The system as a whole – economic, political and social – is in a crisis of new proportions. In the U.S., those at the top have worked diligently in the last decades to shore up their resources and power while the overwhelming majority has been increasingly left with less.
Simultaneously however, as more people experience loss of employment, reductions in social services, foreclosures, and increasingly struggle, significant questions have emerged in public discourse about dominant assumptions of how society should be organized. A wide array of global and local movements raised awareness of and interest in considering the structural context for difficulties faced and compelled some to action utilizing a variety of strategies.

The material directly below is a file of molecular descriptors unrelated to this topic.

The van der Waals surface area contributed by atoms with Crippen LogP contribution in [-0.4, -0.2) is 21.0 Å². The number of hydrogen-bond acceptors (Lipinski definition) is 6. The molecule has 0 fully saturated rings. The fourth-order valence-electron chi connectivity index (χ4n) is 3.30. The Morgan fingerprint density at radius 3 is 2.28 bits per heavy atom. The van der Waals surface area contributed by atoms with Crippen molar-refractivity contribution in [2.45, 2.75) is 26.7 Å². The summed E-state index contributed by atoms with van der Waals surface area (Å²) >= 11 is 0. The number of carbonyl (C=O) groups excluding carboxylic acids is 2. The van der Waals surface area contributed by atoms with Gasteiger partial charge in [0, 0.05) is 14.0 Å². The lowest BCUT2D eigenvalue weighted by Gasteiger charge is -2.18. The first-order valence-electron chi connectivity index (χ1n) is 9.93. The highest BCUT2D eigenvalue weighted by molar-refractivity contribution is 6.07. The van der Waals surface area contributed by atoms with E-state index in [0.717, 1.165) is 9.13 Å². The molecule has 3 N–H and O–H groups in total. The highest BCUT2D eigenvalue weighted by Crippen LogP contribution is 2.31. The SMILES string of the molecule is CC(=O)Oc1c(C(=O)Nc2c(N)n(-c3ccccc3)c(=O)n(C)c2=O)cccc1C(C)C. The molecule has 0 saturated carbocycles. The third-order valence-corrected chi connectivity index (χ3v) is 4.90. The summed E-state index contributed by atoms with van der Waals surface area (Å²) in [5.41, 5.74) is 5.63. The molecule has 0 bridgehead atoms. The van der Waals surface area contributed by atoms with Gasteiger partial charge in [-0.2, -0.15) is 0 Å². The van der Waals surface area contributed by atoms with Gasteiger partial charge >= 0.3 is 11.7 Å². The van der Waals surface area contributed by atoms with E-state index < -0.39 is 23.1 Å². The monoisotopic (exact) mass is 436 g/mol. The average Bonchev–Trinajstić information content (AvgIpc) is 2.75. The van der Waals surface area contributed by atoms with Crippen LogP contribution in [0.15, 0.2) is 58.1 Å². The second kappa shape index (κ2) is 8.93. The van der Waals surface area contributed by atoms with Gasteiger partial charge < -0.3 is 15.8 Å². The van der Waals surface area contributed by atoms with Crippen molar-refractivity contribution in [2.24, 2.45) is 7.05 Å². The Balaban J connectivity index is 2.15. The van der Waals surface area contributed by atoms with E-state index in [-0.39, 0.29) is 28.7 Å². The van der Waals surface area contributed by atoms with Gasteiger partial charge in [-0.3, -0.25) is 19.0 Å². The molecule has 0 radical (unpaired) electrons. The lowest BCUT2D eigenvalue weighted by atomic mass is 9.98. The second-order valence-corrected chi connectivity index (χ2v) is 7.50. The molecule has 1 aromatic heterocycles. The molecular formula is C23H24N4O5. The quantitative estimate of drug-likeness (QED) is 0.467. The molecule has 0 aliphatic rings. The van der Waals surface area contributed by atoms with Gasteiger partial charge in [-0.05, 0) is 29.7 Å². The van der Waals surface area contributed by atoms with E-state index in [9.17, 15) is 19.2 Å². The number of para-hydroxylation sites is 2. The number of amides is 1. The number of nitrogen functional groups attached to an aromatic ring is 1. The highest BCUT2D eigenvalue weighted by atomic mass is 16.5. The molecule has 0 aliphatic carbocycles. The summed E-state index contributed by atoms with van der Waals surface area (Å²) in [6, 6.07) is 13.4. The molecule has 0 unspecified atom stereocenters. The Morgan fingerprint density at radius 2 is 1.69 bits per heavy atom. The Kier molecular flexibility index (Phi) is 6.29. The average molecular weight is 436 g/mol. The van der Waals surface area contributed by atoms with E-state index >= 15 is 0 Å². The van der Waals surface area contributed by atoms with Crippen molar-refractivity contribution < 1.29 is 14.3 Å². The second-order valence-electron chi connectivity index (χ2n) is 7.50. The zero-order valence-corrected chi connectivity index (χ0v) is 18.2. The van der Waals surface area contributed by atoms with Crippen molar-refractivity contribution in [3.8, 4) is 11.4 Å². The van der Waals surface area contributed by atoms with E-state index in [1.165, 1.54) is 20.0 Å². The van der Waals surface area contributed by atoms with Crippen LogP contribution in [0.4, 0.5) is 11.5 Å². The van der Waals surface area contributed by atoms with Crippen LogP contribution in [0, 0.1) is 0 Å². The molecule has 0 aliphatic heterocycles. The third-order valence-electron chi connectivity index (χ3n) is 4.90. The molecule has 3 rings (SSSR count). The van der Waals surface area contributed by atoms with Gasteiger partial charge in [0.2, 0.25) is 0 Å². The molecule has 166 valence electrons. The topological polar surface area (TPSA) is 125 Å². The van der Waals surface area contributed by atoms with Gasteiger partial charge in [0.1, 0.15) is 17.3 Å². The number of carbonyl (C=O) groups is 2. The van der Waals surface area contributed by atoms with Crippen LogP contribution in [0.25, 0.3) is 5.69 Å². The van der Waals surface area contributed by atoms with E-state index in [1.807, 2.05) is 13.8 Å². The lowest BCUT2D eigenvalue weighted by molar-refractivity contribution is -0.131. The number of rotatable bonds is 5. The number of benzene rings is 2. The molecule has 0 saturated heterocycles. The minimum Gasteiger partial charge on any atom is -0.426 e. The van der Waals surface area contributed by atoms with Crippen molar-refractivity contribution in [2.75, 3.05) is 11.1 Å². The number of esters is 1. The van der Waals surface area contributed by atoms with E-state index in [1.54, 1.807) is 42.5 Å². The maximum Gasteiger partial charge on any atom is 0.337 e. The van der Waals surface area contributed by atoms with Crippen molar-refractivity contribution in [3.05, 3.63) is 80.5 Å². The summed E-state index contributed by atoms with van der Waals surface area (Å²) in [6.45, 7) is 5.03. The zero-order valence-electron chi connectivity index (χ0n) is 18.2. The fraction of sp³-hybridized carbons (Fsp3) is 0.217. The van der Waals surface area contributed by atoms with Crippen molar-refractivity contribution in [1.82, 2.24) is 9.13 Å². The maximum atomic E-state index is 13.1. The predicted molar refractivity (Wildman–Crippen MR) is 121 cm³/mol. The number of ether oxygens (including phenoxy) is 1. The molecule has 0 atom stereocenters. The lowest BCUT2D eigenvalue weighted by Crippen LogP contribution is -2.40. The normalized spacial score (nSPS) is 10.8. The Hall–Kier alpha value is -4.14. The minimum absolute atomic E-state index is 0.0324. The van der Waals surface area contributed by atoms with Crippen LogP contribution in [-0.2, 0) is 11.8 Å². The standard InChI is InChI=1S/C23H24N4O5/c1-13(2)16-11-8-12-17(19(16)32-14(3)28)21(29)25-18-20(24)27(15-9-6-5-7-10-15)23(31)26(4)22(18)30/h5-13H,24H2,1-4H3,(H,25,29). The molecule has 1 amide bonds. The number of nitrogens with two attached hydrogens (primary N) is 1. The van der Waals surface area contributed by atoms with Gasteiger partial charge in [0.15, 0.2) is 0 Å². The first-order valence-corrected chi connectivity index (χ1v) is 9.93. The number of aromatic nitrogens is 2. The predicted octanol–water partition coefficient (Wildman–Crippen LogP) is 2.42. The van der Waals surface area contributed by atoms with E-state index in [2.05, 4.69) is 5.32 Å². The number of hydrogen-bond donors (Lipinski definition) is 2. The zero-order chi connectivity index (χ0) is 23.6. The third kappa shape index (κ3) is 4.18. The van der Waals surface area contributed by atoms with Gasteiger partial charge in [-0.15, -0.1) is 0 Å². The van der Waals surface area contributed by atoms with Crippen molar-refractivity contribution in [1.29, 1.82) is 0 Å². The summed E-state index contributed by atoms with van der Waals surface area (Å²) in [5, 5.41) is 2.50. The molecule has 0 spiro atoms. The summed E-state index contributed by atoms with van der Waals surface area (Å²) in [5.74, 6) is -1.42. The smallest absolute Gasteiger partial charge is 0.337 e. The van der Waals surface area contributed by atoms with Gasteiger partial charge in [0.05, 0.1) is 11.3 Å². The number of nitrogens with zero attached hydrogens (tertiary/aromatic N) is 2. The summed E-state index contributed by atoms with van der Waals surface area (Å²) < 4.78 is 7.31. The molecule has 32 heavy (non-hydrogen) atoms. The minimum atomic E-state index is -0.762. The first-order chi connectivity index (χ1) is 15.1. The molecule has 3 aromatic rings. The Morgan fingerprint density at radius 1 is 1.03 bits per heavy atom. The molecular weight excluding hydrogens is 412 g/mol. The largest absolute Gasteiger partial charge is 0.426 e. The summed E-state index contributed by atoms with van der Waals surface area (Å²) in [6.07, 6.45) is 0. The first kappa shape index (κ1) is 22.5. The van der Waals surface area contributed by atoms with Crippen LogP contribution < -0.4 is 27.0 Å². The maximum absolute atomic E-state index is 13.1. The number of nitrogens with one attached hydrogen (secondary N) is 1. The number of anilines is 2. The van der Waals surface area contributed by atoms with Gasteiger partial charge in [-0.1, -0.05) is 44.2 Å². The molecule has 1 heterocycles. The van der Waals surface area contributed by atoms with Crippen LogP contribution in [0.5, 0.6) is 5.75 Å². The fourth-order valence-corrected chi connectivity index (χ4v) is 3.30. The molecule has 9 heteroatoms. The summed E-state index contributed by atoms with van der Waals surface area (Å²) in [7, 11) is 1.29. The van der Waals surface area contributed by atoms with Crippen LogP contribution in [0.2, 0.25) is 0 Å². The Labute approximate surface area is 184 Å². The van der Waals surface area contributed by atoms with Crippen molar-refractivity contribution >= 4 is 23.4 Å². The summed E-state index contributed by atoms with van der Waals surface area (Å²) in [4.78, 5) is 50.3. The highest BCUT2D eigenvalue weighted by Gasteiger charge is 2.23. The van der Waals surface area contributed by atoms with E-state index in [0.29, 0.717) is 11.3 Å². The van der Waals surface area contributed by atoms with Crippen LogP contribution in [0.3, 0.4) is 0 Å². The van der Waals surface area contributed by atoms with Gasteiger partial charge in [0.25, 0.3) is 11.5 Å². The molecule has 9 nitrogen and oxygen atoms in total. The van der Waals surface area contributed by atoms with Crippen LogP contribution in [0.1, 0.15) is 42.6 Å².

This presentation draws from research being conducted exploring the experiences, beliefs and attitudes of people engaged in building structures and communities in response to this historical conjuncture. Interviews have been done with people involved in a successful time bank in Vermont, and reference discussions with those engaged in a cooperatives movement in Mississippi.
Are these efforts part of a systemic transformation or reforms doomed to fail over time? What do those involved want and hope will happen over time? What best practices can be drawn from their experiences?”